Your business is the front runner in your industry and has a well-established brand with customers and candidates alike. However, to stay current, you understand how important it is to consistently adapt your business model to stay ahead of the times – and your competitors. As a result, you’re looking to scale up your tech department. The problem is, you’re not known in the tech world.
So, how do you attract tech talent to your non-tech organisation?
A compelling employer brand can transform your candidate attraction efforts, ensuring candidates know you for reasons which are highly relevant to them. If you’re looking to attract tech talent you need to become familiar in what they truly want from an employer.
For example, all companies should, at the very least, ensure they have a positive culture, competitive salary, flexibility, remote working and opportunities for career progression. Aside from the basics, here are our five key benefits for attracting tech talent.
Startups are seen as innovative and exciting places to work. They are the true pioneers of taking risks and experimenting. As Mark Zuckerberg said to his team, “move fast and break things. Unless you are breaking stuff, you are not moving fast enough.”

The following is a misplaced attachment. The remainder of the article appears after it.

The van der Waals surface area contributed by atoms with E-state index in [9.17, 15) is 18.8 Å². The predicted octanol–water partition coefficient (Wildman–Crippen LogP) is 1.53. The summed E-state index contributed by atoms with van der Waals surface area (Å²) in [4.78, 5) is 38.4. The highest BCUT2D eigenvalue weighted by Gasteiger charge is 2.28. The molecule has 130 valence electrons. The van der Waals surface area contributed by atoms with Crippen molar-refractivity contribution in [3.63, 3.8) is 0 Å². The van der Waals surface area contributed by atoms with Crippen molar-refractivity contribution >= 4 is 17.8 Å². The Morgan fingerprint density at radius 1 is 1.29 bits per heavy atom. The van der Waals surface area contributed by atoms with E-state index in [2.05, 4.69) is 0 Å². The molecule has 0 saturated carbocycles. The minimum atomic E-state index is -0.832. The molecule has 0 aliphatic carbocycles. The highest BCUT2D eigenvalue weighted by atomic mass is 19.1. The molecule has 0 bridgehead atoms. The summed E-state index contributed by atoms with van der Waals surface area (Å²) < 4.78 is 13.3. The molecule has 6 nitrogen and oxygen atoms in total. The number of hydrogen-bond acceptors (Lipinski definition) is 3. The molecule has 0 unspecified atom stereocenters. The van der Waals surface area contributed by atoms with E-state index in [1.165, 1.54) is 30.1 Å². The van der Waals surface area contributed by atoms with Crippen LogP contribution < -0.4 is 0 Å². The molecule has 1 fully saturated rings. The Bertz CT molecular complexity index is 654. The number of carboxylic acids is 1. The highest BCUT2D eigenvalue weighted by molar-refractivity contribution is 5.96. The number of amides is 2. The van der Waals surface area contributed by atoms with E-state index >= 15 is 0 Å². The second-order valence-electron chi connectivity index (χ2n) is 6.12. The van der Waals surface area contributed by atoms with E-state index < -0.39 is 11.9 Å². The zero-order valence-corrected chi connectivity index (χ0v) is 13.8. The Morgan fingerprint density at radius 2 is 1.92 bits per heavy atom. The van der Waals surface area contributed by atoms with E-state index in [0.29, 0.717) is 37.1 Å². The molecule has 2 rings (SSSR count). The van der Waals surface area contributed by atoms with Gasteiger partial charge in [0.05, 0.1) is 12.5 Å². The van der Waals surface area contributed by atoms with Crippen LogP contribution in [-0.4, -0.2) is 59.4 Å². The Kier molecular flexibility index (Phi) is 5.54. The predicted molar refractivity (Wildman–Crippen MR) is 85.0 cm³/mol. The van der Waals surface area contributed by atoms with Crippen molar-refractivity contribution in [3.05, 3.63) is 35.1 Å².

Also, similar to consumers, tech talent can often be drawn to things that are new and shiny. To compete, non-tech organisations should promote trial and error practices which give employees the autonomy to make mistakes, learn and develop. Establish your company as an exciting option for forward-thinking people who want to be able to use their imagination, experiment and put their skills to the test.
If you want to hire techies, your relevant audience will likely be attracted by a company that gives their employees the best kit. Businesses using dated tech are likely to lose out to those who invest in their technology, and subsequently creating a better experience for their employees.
Recruiters who have significant experience of hiring within the tech industry will already have an extensive talent pool at their fingertips. If they’ve been in the industry a while, they’ll likely be able to reel off a few names of candidates which would be suitable for your role before you’ve even finished briefing them.
Not only will they know candidates who possess the skills you’re after, but they’ll also have a pre-existing idea of the type of workplace that would interest them. As a result, using recruiters who know what they’re on about will shorten time-to-hire and should improve retention levels.
If there’s one thing we know about people with a career in tech it’s that they enjoy learning. You can’t survive in the industry if you’re not committed to continually developing your skills – and learning new things.
One of the most effective ways to develop is to collaborate (or compete) with similarly skilled people you respect and admire. In short, source one top techie and you’ll soon have all of the local techies around for a barbeque. Or a Hackathon, whatever.
All organisations, tech or otherwise, require these sought-after skills. The key for non-tech companies is to pay attention to what candidates in tech want from an employer and provide.
Rob and his team know a bit about tech. If you’re looking to scale your tech team give them a call on: 0161 960 0800.